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Project Information

Ok, next project I will post this as a blog but since I started this way I will finish to remain consistant. I pretty much have all the rough work done for this so far. I finished the drawer and did the top this weekend. Used half blind dovetails on the front and through dovetails on the back of the drawer. The top is made up of a 2 1/2"w x 1 1/4"thick frame and a 1" Plywood field. I made the decision to use mitered half lap joints for the frame and I am pretty happy with the way they look. Though,not historically accurate I decided to use my artistic license since this is my own design. I will pin them so that it visually ties into the through mortise that will also receive a pin. I used #10 biscuits to secure the plywood frame to the frame. The field of the top sits down 1/4" and will be covered with the 3/4"x3/4" glass mosaic tiles.I ordered tile samples for my client this past week so that he can decide which tile he wants to go with. I made up 3 finish samples for him too and will send them out together for his review. Now to clean all my joints up and do one final dry fit before I take it all apart and sand and finish it before I do the glue up.

Gallery

Comments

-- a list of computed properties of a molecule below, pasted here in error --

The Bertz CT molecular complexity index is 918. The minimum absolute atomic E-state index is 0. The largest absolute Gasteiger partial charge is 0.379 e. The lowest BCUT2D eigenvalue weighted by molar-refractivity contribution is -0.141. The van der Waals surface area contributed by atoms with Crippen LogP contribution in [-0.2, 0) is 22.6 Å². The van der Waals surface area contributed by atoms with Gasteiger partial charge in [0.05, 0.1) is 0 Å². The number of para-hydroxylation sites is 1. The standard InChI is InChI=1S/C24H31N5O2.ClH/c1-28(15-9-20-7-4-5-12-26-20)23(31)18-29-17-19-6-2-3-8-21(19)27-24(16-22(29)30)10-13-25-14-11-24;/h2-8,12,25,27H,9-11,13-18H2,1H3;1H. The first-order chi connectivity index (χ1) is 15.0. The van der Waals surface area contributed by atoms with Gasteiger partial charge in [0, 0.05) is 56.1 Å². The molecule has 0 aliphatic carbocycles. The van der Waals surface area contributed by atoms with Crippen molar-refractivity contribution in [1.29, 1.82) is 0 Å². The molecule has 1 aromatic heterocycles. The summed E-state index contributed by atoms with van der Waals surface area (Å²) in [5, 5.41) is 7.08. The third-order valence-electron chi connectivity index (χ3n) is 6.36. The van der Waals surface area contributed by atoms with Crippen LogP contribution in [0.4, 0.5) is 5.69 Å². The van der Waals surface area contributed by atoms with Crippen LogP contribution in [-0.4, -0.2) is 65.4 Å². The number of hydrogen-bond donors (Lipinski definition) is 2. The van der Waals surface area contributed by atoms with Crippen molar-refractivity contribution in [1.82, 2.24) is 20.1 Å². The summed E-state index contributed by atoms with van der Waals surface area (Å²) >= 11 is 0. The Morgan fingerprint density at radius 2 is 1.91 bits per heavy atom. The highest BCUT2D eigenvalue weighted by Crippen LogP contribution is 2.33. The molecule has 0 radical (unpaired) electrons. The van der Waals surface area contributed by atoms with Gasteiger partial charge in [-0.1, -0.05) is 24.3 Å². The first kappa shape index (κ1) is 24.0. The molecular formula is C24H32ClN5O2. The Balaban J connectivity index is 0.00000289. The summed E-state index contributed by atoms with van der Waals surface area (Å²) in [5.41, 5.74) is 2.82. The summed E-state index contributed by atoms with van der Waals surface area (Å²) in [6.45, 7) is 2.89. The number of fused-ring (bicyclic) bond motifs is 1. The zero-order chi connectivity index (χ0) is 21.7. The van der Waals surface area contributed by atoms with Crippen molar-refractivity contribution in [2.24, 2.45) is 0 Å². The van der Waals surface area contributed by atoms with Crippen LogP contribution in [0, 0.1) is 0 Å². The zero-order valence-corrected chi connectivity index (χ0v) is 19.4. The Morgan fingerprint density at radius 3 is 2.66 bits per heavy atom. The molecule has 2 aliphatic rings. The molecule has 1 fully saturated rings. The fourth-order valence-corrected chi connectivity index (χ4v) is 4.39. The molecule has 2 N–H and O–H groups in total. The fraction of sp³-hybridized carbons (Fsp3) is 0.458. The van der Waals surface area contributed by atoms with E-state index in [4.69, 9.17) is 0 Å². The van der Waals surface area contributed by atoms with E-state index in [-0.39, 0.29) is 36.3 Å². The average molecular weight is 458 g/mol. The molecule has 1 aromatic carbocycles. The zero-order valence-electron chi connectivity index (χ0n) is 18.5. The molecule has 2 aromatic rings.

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Those dovetails are quite impressive!
They must be hand cut, I don't believe any available jigs allow for such a thin tail.
Should look really nice once you get the tiles installed, can't wait to see it complete.
 

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Bfd,

Looking very nice. I like the mitered half-lap detail on the top - interesting detail. I've previously made some Mission style end tables and a coffee table also with inlaid tile for the tops. I think that the tile tops offer something that is a bit different from a solid wood top but still in keeping with the style.

I'll be interested to see what tile you choose and also to see the finished project.
 

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Nice table!

Did you choose the grain direction on the shelf because of the exposed end grain to the front? I've never seen that orientation before, ie, grain running front to back. Interesting.

Also, I have a similar project and was wondering how you are dealing with expansion of the lower shelf? Do you have grooves or is the lower shelf a loose fit?

Thanks!!

JC
 

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Thats going to look amazing when its finished.
 

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Hi BFD;

That's some nice work!

Lee
 

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BFB,

The table is looking good so far. The mitered half laps add a nice detail to the top. It will be interesting to see the finished product.
 

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Nice design and execution. I really like the tight looking joinery and those dovetails are outstanding. Anxious to see it with the tiles and finish on it.
 

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Looks like you are making excellent progress.